TopBilled

Should TCM stop doing Memorial Day weekend marathons and "glamorizing" war?

168 posts in this topic

39 minutes ago, hamradio said:

2 movies, "Saving Private Ryan" and "Fury" sure don't glamorize war - shows the ugly side of it.

 

The whole premise behind Saving Private Ryan is fiction.  The fourth Nolan brother was ordered home, but he was found by an Army Chaplain as he was looking for his brother in another Army unit.  The whole sending out a patrol to get killed to save one man is pure Hollywood.

In this context, SPR does glamorize war.

On the other hand, it does allow newer technology and newer standards to show the horrors of warfare.

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Saving Private Ryan does glamorize war in that a patrol was sent out and members were killed in order to save one person simply because his brothers had died (supposedly).  The fact that the mission was fiction makes it even worse.

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9 minutes ago, TheCid said:

Saving Private Ryan does glamorize war in that a patrol was sent out and members were killed in order to save one person simply because his brothers had died (supposedly).  The fact that the mission was fiction makes it even worse.

The opening scene where Ryan's mother has received the bad news of losing all but one of her sons, the army thought that was enough and decide to save one.  Think it's called doing the right thing. 

(plus her receiving those folded American flags aren't glamorous either :()

 

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I disagree. I look forward to the memorial day "war" movies each year.  They are appropriate for the holiday.

The only thing I would  change is to expand/vary the lineup. The last few years it seems TCM uses the same movies  over and over.  For example, I can't remember the last time TCM broadcast "Wake Island",  Desert Rats,  or "Decision Before Dawn." The latter is a great film made more powerful by the realistic  shooting local, shot in the actual ruins of Germany, and featuring actors and an actress that new first hand what it was to live and serve in Nazi Germany in 1945.

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2 minutes ago, wonderbar said:

I disagree. I look forward to the memorial day "war" movies each year.  They are appropriate for the holiday.

The only thing I would  change is to expand/vary the lineup. The last few years it seems TCM uses the same movies  over and over.  For example, I can't remember the last time TCM broadcast "Wake Island",  Desert Rats,  or "Decision Before Dawn." The latter is a great film made more powerful by the realistic  shooting local, shot in the actual ruins of Germany, and featuring actors and an actress that new first hand what it was to live and serve in Nazi Germany in 1945.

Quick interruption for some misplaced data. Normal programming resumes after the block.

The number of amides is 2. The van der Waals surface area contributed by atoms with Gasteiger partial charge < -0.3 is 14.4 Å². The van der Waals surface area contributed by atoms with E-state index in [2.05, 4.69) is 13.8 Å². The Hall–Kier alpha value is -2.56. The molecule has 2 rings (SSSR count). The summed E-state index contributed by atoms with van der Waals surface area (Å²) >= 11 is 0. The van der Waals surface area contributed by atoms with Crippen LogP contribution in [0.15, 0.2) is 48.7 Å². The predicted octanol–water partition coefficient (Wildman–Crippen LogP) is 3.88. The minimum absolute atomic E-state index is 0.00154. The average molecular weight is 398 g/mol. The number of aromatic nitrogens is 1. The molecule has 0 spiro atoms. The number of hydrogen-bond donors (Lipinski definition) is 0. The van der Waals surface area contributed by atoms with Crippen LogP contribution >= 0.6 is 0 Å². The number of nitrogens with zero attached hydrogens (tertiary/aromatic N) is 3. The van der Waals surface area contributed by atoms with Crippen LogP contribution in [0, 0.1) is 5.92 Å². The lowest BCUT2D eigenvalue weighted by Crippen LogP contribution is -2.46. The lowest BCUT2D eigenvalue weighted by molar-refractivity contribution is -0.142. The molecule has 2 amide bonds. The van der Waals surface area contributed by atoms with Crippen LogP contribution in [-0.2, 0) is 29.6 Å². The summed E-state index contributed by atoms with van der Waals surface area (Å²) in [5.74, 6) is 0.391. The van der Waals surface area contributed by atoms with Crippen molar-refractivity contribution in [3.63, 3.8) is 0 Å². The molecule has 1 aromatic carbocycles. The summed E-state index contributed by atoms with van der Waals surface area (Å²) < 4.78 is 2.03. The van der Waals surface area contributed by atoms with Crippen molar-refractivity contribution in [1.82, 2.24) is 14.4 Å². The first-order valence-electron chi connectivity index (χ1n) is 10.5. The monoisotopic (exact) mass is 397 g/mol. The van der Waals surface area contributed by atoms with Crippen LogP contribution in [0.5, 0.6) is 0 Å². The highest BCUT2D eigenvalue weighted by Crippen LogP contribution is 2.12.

Wake Island is a Paramount movie, and the other two are Fox. Yeah, I wish they'd license more movies from outside of MGM/WB/UA/RKO, but they don't seem to agree at TCM HQ.

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I think that to appease and please a specific adamant segment of TCM viewer/posters, TCM should do away with "glamorizing" all national holiday and memorial tributes, and on those days should strictly show only those movies that can be perceived to have a Gay, Lesbian, and/or Bi-Sexual undertone.... Of course if a such a movie also depicts a "holiday" or "memorial" type theme, that may include warriors and War (i.e. the heroism to the death of The Sacred Band of Thebes, The Queens of Lésbos, or Sailors In love (with other Sailors), etc.) then exceptions can and should be made.... :rolleyes:
(Not seriously trying to "divert" or "undermine" the topic of this thread, just trying to back you up a bit with a little "piece and love," TB) ;):)

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40 minutes ago, LawrenceA said:

Yeah, I wish they'd license more movies from outside of MGM/WB/UA/RKO, but they don't seem to agree at TCM HQ.

I have a feeling it's more of a cost issue than that they don't agree.

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Decoration Day should be for Civil War movies and Armistice Day should be for World War I movies.

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5 hours ago, Arbogast said:

I agree completely....but for a larger-scale reason:

I've always felt that way too much of TCM's scheduling is theme-driven (Memorial Day, Halloween, Xmas, St. Patricks Day, Star of the Month, Summer Under the Stars, 31 Days of Oscar, etc.). And it's gotten worse in recent years, this month being a real low point, with both the tiresome, schedule-devouring "Series" spotlights and Memorial Day.

I really wish most of TCM was programmed more like a free-form radio station--films of all kind following one upon another: maybe a foreign obscurity leading in to a Marx Brothers film leading into a 50s noir leading into a Sirk melodrama leading into a David Lean epic...and so on.

I don't understand the insistence of TCM's programmers to "straitjacket" the schedule so much.

RADIO! I've worked in radio twice. First time was an automated FM station that was new. We did extremely well in our market. Radio station number two was satellite delivered radio. We were AM and got good ratings, even again the 12-in-a-row FMer. I do believe in an intelligent level of programming, which we had at both stations. Most radio stations today, would not come close to programming the way TCM does. I am completely against the whole theme concept. The movies on TCM are all supposed to be classics. Some I like. Some I don't. So, just play the movies and mix it up. Guess who doesn't watch either Hallmark Channel when they show Holiday films? I rest my case.